What is being done to help hedgehogs?
How are we studying wild hedgehogs in Britain? How can you help?
Filling the gaps of our research knowledge
There is still a lot we do not know about hedgehog habits, and the way they use the natural environment.
This is especially true for the rural landscape, so PTES and BHPS are funding research that will help us to provide much better advice to farmers and landowners about managing land sympathetically for hedgehogs.
To do this, hedgehogs are being radio-tracked at farms in Yorkshire and Norfolk to see how they use these areas. We are looking at hedgerows and field margins to find out more about how hedgehogs rely on these resources.
The research project is being led by WildCRU University of Oxford.
New ways of monitoring hedgehogs: footprint tunnels
A common problem for researchers is finding out whether hedgehogs are actually living at a site. It can also be hard to figure out how many of them are in a particular place.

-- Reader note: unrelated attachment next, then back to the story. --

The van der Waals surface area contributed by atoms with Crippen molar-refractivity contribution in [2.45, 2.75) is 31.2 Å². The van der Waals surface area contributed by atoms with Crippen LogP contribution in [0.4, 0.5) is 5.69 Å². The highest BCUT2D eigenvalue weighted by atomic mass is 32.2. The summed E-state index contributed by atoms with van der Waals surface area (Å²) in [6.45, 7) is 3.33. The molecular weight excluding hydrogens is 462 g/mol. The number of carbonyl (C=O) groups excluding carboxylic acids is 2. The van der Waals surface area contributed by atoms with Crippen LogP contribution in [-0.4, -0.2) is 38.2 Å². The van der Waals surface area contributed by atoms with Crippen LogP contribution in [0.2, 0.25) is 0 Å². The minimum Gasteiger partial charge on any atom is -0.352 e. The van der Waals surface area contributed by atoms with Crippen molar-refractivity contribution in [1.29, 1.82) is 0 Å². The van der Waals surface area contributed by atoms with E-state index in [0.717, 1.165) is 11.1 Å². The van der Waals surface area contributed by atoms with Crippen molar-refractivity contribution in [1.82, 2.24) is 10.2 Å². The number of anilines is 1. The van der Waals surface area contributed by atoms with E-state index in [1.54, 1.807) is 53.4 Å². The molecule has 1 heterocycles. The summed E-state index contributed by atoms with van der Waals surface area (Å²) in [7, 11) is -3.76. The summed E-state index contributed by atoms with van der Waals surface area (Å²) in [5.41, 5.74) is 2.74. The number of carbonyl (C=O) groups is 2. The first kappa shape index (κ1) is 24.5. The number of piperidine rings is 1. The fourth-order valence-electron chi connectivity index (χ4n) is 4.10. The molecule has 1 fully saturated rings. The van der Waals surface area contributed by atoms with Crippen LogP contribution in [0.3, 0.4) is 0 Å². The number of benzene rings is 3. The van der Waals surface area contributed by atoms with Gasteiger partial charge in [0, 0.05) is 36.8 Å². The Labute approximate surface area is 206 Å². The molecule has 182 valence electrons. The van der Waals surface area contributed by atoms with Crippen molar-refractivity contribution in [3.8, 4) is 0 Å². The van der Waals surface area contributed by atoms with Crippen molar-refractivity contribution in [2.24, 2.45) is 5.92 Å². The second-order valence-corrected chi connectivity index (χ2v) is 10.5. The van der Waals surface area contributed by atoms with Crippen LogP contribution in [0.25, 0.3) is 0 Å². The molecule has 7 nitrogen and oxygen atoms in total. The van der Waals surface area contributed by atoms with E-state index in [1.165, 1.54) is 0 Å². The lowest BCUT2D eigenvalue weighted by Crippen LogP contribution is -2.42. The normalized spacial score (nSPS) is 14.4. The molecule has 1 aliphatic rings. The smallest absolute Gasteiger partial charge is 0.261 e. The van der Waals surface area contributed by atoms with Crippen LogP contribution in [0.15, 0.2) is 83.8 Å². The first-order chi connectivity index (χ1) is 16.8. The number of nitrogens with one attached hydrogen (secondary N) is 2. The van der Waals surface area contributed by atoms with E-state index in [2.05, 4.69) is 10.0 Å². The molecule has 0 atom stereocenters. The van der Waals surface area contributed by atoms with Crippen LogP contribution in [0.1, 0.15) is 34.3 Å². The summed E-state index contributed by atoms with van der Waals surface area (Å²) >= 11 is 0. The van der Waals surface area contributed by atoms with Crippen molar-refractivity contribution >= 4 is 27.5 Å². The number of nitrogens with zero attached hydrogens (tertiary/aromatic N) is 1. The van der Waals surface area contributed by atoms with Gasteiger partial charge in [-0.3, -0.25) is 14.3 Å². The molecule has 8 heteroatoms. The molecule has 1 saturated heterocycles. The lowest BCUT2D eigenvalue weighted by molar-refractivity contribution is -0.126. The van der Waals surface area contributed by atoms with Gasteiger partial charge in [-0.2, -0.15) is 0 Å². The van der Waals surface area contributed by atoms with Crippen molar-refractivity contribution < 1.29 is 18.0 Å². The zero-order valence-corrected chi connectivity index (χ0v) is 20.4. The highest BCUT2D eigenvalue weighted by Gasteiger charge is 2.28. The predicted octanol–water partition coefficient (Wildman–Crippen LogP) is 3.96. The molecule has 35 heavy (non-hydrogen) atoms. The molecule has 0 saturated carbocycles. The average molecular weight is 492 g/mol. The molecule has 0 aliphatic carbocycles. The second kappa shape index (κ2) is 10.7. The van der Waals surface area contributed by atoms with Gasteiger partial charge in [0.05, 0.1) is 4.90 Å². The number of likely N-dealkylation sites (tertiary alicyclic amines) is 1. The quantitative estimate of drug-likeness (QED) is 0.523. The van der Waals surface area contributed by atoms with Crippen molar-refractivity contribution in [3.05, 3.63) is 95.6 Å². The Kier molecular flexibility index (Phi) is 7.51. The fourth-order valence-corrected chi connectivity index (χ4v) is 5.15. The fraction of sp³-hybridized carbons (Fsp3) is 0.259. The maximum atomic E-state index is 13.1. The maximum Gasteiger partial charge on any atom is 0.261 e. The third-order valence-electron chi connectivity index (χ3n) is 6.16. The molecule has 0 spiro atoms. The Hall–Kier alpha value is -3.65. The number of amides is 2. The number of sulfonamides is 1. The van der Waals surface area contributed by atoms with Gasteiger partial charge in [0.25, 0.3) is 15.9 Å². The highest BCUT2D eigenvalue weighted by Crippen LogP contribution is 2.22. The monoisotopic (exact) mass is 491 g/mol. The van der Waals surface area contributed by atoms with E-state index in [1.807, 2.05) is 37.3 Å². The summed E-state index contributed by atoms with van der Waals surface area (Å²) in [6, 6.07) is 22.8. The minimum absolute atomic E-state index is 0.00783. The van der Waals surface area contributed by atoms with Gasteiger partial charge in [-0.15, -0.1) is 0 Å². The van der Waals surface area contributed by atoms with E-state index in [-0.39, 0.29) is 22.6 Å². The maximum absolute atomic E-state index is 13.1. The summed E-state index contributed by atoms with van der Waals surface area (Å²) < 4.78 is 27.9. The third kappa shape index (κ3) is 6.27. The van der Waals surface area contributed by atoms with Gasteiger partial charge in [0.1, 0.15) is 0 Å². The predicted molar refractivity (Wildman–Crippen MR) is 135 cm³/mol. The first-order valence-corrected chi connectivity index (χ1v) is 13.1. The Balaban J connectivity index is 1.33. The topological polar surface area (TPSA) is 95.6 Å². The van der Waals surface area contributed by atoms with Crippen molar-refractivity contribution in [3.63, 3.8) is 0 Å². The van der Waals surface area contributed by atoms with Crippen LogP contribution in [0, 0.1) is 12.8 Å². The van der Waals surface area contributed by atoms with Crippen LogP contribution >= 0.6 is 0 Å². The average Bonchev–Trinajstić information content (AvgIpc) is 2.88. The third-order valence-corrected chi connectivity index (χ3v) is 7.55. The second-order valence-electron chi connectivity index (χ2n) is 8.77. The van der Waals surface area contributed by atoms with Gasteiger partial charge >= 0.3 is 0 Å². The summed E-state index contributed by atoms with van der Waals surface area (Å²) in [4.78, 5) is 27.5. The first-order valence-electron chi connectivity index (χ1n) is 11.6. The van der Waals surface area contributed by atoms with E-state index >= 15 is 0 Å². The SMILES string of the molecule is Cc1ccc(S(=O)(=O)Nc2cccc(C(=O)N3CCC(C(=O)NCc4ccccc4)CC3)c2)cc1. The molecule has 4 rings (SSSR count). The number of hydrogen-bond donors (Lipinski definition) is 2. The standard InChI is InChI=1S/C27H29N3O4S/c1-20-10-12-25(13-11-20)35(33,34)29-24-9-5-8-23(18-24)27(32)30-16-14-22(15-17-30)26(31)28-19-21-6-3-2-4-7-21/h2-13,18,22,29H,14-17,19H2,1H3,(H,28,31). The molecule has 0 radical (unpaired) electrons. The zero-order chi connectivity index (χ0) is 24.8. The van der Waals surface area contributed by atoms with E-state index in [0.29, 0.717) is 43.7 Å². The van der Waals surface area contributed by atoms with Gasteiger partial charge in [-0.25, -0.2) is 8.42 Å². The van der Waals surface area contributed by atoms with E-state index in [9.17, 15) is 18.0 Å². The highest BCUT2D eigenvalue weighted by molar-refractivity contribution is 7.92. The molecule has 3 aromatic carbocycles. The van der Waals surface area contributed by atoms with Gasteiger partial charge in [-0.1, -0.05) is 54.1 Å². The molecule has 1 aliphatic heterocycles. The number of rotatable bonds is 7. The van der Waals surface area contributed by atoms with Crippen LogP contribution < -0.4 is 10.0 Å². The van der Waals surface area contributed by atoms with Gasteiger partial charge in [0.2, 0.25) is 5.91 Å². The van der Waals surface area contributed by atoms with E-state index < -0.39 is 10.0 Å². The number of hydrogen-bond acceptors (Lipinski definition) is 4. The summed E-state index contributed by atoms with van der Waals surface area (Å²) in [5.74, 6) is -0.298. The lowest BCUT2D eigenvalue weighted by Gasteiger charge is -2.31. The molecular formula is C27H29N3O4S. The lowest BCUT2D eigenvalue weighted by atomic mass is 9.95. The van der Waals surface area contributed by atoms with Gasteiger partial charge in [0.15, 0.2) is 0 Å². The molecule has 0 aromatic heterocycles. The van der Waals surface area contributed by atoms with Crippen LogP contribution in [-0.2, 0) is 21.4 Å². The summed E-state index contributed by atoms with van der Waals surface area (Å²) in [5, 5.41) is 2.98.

Fragmentation by roads
Hedgehogs are vulnerable to being squashed on busy roads. But, does our road network have any other sinister effects on the hedgehog population? In 2013, BHPS and PTES put funding into a project by University of Reading.
It investigated whether major roads are causing populations of hedgehogs to become genetically isolated, which could cause genetic effects such as inbreeding.
Dealing with problem fencing
Fragmentation is a major issue affecting hedgehogs. This means that fences, walls, new developments and roads are all breaking up green spaces that hedgehogs depend upon.
These barriers are making it harder for hogs to get from one green space to another. Learn more about what we are doing to help.
Managing parks and green space for hedgehogs
PTES and BHPS have a series of courses targeting the commercial sector. They are aimed at people either directly or indirectly involved in the management of large areas of parks and open species in our towns and cities, including:
- park managers and contractors
- developers and planners
If you know your local park manager or groundskeeper, why not direct them onto one of our courses or our free land management guide?
New ways of monitoring hedgehogs: slugs
Hedgehogs are hard to find, but slugs are easy. Wouldn’t it be great if you could tell whether hedgehogs were present in an area by looking at the local slugs? Sound far-fetched? Actually, both slugs and hedgehogs share a set of common parasites so a research team from University of Bristol and Gower Bird Hospital is being funded to develop this way of researching. Slimy work!
What can I do?